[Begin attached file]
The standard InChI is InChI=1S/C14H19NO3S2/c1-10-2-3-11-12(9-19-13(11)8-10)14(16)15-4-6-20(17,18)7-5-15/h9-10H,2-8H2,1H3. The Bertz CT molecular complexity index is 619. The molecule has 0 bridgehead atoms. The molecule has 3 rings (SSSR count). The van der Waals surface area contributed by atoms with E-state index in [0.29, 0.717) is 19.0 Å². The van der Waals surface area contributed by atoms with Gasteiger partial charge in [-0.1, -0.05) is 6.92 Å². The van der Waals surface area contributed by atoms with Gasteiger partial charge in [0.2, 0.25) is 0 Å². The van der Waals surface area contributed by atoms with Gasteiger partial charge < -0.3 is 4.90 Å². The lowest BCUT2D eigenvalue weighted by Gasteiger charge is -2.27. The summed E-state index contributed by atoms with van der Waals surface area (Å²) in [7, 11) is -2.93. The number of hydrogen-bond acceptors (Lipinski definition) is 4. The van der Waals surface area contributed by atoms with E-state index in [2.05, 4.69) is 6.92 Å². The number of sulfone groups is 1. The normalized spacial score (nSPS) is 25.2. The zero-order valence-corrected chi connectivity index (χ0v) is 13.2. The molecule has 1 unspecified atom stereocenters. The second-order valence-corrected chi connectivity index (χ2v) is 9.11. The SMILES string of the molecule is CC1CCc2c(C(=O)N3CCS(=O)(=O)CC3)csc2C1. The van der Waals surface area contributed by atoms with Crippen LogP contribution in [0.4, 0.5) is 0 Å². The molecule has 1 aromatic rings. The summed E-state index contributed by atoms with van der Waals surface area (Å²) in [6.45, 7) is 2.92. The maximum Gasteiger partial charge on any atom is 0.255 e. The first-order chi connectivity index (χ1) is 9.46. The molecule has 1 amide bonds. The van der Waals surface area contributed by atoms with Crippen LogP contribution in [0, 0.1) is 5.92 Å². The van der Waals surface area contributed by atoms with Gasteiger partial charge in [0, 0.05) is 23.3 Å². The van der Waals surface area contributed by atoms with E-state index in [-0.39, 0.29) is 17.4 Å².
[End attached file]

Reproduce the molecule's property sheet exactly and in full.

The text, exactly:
The standard InChI is InChI=1S/C14H19NO3S2/c1-10-2-3-11-12(9-19-13(11)8-10)14(16)15-4-6-20(17,18)7-5-15/h9-10H,2-8H2,1H3. The Bertz CT molecular complexity index is 619. The molecule has 0 bridgehead atoms. The molecule has 3 rings (SSSR count). The van der Waals surface area contributed by atoms with E-state index in [0.29, 0.717) is 19.0 Å². The van der Waals surface area contributed by atoms with Gasteiger partial charge in [-0.1, -0.05) is 6.92 Å². The van der Waals surface area contributed by atoms with Gasteiger partial charge in [0.2, 0.25) is 0 Å². The van der Waals surface area contributed by atoms with Gasteiger partial charge < -0.3 is 4.90 Å². The lowest BCUT2D eigenvalue weighted by Gasteiger charge is -2.27. The summed E-state index contributed by atoms with van der Waals surface area (Å²) in [7, 11) is -2.93. The number of hydrogen-bond acceptors (Lipinski definition) is 4. The van der Waals surface area contributed by atoms with E-state index in [2.05, 4.69) is 6.92 Å². The number of sulfone groups is 1. The normalized spacial score (nSPS) is 25.2. The zero-order valence-corrected chi connectivity index (χ0v) is 13.2. The molecule has 1 unspecified atom stereocenters. The second-order valence-corrected chi connectivity index (χ2v) is 9.11. The SMILES string of the molecule is CC1CCc2c(C(=O)N3CCS(=O)(=O)CC3)csc2C1. The van der Waals surface area contributed by atoms with Crippen LogP contribution in [0.4, 0.5) is 0 Å². The molecule has 1 aromatic rings. The summed E-state index contributed by atoms with van der Waals surface area (Å²) in [6.45, 7) is 2.92. The maximum Gasteiger partial charge on any atom is 0.255 e. The first-order chi connectivity index (χ1) is 9.46. The molecule has 1 amide bonds. The van der Waals surface area contributed by atoms with Crippen LogP contribution in [0, 0.1) is 5.92 Å². The van der Waals surface area contributed by atoms with Gasteiger partial charge in [0, 0.05) is 23.3 Å². The van der Waals surface area contributed by atoms with E-state index in [-0.39, 0.29) is 17.4 Å².